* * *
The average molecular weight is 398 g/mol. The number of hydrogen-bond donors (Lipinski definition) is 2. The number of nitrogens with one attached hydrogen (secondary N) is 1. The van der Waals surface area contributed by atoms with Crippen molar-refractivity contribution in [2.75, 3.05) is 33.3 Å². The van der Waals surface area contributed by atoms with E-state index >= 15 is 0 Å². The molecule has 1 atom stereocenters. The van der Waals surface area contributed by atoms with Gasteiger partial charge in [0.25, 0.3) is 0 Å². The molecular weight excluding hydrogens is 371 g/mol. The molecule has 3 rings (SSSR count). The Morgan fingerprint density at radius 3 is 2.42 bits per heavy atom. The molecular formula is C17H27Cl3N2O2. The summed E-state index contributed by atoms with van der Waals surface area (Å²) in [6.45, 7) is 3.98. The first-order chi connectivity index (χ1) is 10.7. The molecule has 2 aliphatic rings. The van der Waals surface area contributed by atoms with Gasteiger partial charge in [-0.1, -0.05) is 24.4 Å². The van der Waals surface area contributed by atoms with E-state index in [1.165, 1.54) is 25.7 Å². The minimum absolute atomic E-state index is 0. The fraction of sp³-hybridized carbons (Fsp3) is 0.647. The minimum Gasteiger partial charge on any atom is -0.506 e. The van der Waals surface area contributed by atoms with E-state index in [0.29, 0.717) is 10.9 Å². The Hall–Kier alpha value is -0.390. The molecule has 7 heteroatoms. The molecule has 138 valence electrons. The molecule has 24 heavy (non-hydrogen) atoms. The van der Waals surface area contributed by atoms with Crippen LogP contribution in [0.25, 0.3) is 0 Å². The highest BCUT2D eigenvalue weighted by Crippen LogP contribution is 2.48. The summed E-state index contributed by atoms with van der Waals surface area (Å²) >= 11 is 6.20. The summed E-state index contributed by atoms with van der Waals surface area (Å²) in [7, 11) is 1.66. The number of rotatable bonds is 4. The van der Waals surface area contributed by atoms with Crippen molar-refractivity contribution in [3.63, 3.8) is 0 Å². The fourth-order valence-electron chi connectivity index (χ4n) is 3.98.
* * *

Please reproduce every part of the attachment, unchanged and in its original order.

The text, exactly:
The average molecular weight is 398 g/mol. The number of hydrogen-bond donors (Lipinski definition) is 2. The number of nitrogens with one attached hydrogen (secondary N) is 1. The van der Waals surface area contributed by atoms with Crippen molar-refractivity contribution in [2.75, 3.05) is 33.3 Å². The van der Waals surface area contributed by atoms with E-state index >= 15 is 0 Å². The molecule has 1 atom stereocenters. The van der Waals surface area contributed by atoms with Gasteiger partial charge in [0.25, 0.3) is 0 Å². The molecular weight excluding hydrogens is 371 g/mol. The molecule has 3 rings (SSSR count). The Morgan fingerprint density at radius 3 is 2.42 bits per heavy atom. The molecular formula is C17H27Cl3N2O2. The summed E-state index contributed by atoms with van der Waals surface area (Å²) in [6.45, 7) is 3.98. The first-order chi connectivity index (χ1) is 10.7. The molecule has 2 aliphatic rings. The van der Waals surface area contributed by atoms with Gasteiger partial charge in [-0.1, -0.05) is 24.4 Å². The van der Waals surface area contributed by atoms with E-state index in [1.165, 1.54) is 25.7 Å². The minimum absolute atomic E-state index is 0. The fraction of sp³-hybridized carbons (Fsp3) is 0.647. The minimum Gasteiger partial charge on any atom is -0.506 e. The van der Waals surface area contributed by atoms with E-state index in [0.29, 0.717) is 10.9 Å². The Hall–Kier alpha value is -0.390. The molecule has 7 heteroatoms. The molecule has 138 valence electrons. The molecule has 24 heavy (non-hydrogen) atoms. The van der Waals surface area contributed by atoms with Crippen LogP contribution in [0.25, 0.3) is 0 Å². The highest BCUT2D eigenvalue weighted by Crippen LogP contribution is 2.48. The summed E-state index contributed by atoms with van der Waals surface area (Å²) >= 11 is 6.20. The summed E-state index contributed by atoms with van der Waals surface area (Å²) in [7, 11) is 1.66. The number of rotatable bonds is 4. The van der Waals surface area contributed by atoms with Crippen molar-refractivity contribution in [3.63, 3.8) is 0 Å². The fourth-order valence-electron chi connectivity index (χ4n) is 3.98.